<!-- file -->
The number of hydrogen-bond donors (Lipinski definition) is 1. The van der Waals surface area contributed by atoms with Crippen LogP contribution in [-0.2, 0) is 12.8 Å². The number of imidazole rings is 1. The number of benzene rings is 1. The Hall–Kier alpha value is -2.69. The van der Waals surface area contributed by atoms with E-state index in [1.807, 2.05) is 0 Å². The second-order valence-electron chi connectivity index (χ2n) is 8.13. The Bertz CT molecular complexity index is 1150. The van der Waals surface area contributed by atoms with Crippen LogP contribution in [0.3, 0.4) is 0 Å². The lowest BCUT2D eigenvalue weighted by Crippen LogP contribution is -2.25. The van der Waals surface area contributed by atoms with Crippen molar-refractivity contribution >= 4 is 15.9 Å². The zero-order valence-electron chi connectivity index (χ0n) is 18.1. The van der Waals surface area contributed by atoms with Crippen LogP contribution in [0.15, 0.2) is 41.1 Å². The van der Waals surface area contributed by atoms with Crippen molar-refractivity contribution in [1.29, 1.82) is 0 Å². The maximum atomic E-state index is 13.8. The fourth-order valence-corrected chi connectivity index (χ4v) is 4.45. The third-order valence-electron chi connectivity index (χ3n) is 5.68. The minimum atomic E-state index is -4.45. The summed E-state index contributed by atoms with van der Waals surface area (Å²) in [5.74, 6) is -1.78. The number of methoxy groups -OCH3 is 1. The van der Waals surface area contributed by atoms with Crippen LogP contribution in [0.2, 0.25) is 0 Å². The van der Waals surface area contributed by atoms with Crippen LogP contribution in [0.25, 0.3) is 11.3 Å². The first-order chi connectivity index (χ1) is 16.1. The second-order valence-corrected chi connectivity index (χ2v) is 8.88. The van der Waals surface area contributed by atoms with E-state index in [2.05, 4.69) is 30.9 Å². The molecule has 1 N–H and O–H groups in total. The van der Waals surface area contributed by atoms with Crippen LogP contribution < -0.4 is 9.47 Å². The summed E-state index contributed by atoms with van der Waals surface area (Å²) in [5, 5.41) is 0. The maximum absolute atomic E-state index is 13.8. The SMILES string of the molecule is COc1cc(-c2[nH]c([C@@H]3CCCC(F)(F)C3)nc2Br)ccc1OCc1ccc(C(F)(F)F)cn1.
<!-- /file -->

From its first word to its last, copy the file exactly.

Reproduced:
The number of hydrogen-bond donors (Lipinski definition) is 1. The van der Waals surface area contributed by atoms with Crippen LogP contribution in [-0.2, 0) is 12.8 Å². The number of imidazole rings is 1. The number of benzene rings is 1. The Hall–Kier alpha value is -2.69. The van der Waals surface area contributed by atoms with E-state index in [1.807, 2.05) is 0 Å². The second-order valence-electron chi connectivity index (χ2n) is 8.13. The Bertz CT molecular complexity index is 1150. The van der Waals surface area contributed by atoms with Crippen LogP contribution in [0.3, 0.4) is 0 Å². The lowest BCUT2D eigenvalue weighted by Crippen LogP contribution is -2.25. The van der Waals surface area contributed by atoms with Crippen molar-refractivity contribution >= 4 is 15.9 Å². The zero-order valence-electron chi connectivity index (χ0n) is 18.1. The van der Waals surface area contributed by atoms with Crippen LogP contribution in [0.15, 0.2) is 41.1 Å². The van der Waals surface area contributed by atoms with Crippen molar-refractivity contribution in [1.29, 1.82) is 0 Å². The maximum atomic E-state index is 13.8. The fourth-order valence-corrected chi connectivity index (χ4v) is 4.45. The third-order valence-electron chi connectivity index (χ3n) is 5.68. The minimum atomic E-state index is -4.45. The summed E-state index contributed by atoms with van der Waals surface area (Å²) in [5.74, 6) is -1.78. The number of methoxy groups -OCH3 is 1. The van der Waals surface area contributed by atoms with Crippen LogP contribution in [0.2, 0.25) is 0 Å². The van der Waals surface area contributed by atoms with Crippen LogP contribution in [0.25, 0.3) is 11.3 Å². The first-order chi connectivity index (χ1) is 16.1. The second-order valence-corrected chi connectivity index (χ2v) is 8.88. The van der Waals surface area contributed by atoms with E-state index in [2.05, 4.69) is 30.9 Å². The molecule has 1 N–H and O–H groups in total. The van der Waals surface area contributed by atoms with Crippen LogP contribution < -0.4 is 9.47 Å². The summed E-state index contributed by atoms with van der Waals surface area (Å²) in [5, 5.41) is 0. The maximum absolute atomic E-state index is 13.8. The SMILES string of the molecule is COc1cc(-c2[nH]c([C@@H]3CCCC(F)(F)C3)nc2Br)ccc1OCc1ccc(C(F)(F)F)cn1.